by Karen Healey | From Riding Magazine September Issue
This season’s show jumping events pose a great chance to watch and learn, but don’t copy the wrong thing!
‘Tis the season for great show jumping. The revamped Longines World Cup Jumping NAL league and the third year of the Longines Los Angeles Masters bring increasingly accomplished horses and riders to the West Coast. It’s great news for the sport and it’s a great opportunity to learn by watching, for riders, trainers and fans of any experience level.
Learning by watching was a big part of my background. We grew up with very good horsemen, but not the most sophisticated training methods. I had a feel for horsemanship, though, and observation was a big part how I learned. Not just about riding but about turn-out, including everything from how the braids should look to a horse’s proper weight and coat condition. Watching contributed a lot to one of the things I am best known for: preparing a horse to go into the ring.
You want to watch the horses and riders in their actual competition round, but honestly, there’s not a lot you can learn from that 80-second trip. It’s the culmination of a lifetime of horsemanship and training and there’s so much going on at that point that you can’t see.
At lower level shows or in young horse classes, you may see pros use a round more for schooling purposes than to win and can learn from that. But when there’s big prize money at stake, most of these guys are relying on training methods put in place years ago and honed to the point of push-button control. At least that’s the goal.
The warm-up ring is where you can really learn something about preparing a horse, especially if you are willing to get up early and visit the schooling area several hours before the class starts. That’s when the top riders are flatting their horses similar to how they would at home between shows. Warming up, stretching and building their muscles and suppleness and going through exercises to test or reinforce responsiveness to what my student Meredith Michaels-Beerbaum simplifies as the “stop and go, right and left” aids that become more important the higher the fences get.
At the Longines Masters, to be held at the Long Beach Convention Center this year, the warm-up ring will again be in the middle of everything. You can literally grab a nice meal, stake out a spot on the rail and study some of the world’s best. Last year, that included Rolex Grand Slam winner and Olympic gold medalist Scott Brash, our own Olympians Beezie Madden and McLain Ward and many others from the East Coast and well beyond. Riders that we don’t see out here on a regular basis.
Pay special attention to riders who have a similar build to you. Watching a 6’2” German rider with legs of steel is not going to help your technique a lot if you’re 5’2”. Of course, it won’t hurt to watch those guys but you’ll get the most take-aways from the riders whose body types and physical capabilities are similar to yours.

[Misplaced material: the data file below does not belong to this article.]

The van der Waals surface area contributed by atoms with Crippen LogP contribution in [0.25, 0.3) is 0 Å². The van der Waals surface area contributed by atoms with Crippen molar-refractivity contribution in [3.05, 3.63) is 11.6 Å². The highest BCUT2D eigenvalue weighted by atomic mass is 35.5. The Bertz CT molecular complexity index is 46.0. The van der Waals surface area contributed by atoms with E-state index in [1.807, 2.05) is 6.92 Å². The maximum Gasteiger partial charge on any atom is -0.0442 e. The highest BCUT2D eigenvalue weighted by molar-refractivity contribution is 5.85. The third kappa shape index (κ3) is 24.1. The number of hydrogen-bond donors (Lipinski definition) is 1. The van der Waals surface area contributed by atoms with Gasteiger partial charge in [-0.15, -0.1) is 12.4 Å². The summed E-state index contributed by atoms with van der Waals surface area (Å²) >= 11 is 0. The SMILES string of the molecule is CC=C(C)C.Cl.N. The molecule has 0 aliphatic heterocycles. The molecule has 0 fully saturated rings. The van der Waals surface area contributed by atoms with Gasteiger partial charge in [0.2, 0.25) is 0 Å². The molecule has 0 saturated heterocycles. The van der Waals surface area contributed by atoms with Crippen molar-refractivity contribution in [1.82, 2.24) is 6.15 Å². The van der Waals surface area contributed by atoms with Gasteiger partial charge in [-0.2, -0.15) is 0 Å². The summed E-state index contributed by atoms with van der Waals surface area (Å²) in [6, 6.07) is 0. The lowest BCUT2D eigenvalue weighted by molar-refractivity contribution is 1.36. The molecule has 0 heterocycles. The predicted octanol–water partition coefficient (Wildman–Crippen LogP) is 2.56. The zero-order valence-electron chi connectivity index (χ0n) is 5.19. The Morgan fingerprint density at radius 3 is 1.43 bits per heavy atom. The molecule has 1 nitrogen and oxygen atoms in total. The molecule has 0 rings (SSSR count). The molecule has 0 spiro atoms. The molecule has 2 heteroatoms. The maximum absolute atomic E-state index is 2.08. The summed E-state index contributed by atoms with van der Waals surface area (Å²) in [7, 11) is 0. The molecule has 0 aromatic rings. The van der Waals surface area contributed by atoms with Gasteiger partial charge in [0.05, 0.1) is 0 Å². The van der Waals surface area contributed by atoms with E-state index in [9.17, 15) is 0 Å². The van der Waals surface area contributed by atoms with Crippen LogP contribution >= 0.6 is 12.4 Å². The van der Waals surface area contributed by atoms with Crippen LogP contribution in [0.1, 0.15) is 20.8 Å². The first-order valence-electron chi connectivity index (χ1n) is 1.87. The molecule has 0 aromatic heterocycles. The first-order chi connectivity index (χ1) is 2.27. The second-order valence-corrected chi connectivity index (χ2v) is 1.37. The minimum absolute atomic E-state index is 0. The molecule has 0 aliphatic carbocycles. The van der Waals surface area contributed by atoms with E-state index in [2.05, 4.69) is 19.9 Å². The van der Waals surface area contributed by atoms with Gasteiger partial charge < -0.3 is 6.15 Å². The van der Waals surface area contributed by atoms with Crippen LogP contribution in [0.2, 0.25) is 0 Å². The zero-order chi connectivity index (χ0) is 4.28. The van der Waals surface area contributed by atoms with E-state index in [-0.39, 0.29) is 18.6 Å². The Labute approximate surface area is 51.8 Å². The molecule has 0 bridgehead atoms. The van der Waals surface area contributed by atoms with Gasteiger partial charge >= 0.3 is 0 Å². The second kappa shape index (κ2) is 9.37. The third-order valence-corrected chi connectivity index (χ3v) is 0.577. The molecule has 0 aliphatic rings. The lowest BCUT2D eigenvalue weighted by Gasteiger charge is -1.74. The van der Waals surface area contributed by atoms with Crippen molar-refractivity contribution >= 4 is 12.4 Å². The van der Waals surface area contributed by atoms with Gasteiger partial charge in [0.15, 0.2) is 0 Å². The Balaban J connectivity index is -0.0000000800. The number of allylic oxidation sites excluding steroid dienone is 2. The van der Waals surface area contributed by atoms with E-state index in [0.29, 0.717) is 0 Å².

Go early in the week and early each day to see how they hack their horses. Then come back later in the day to see how the same pairs warm up before their prime-time classes.
At the World Cup classes in Sacramento, Del Mar, Thermal and Las Vegas, the schooling rings are easily accessible to all, ticket or no. Stabling for horses competing in FEI competition is tightly restricted but access to the warm-up arenas is not limited.
With the influx of riders from other countries, you’ll see different riding styles. Of course, the American Forward Riding System, advocated by my mentor George Morris and others, is 100 percent ingrained in my soul.
It’s very well accepted at the high levels of show jumping around world, but you’ll still see riders who don’t employ it. I admire their success, but I don’t admire the riding style: often riding behind the vertical, posting back on the cantle. That makes me crazy!
If you do see that, by all means, don’t copy it! Don’t copy the wrong thing. I remember for years in Canada, every single kid rode with those “puppy dog” hands because that’s how 1988 Canadian Olympian Laura Tidball-Balisky rode. Her hand position had nothing to do with her talent, her ability or her feel or any of the rest of it; it was just a habit. It didn’t make her great. In fact, she was great in spite of that.
What I see way too much of now is a low, sawing hand that comes from a concern for a cosmetic false flexion. I saw this giving a clinic recently in a remote part of the country and I asked the riders where they’d seen this hand position.
“Dressage” was their answer. I asked if they’d seen Edward Gal or Steffen Peters ride like that? No! If they’d seen those riders, they would have seen perfect flexion coming from behind and in a horse that is perfectly balanced. But what the riders had focused on was the head position only and they were using draw reins and other artificial aids to achieve it by force, without gaining the hindquarter engagement and impulsion that makes it occur naturally as part of proper overall balance.
So, make the most of these terrific jumping competitions that fill up our fall and run through early spring. When the World Cup Finals were in Las Vegas last spring, I was at the schooling ring at 6 a.m. checking everybody out. Part of good horsemanship is realizing that there’s always more to learn.
Original article posted here.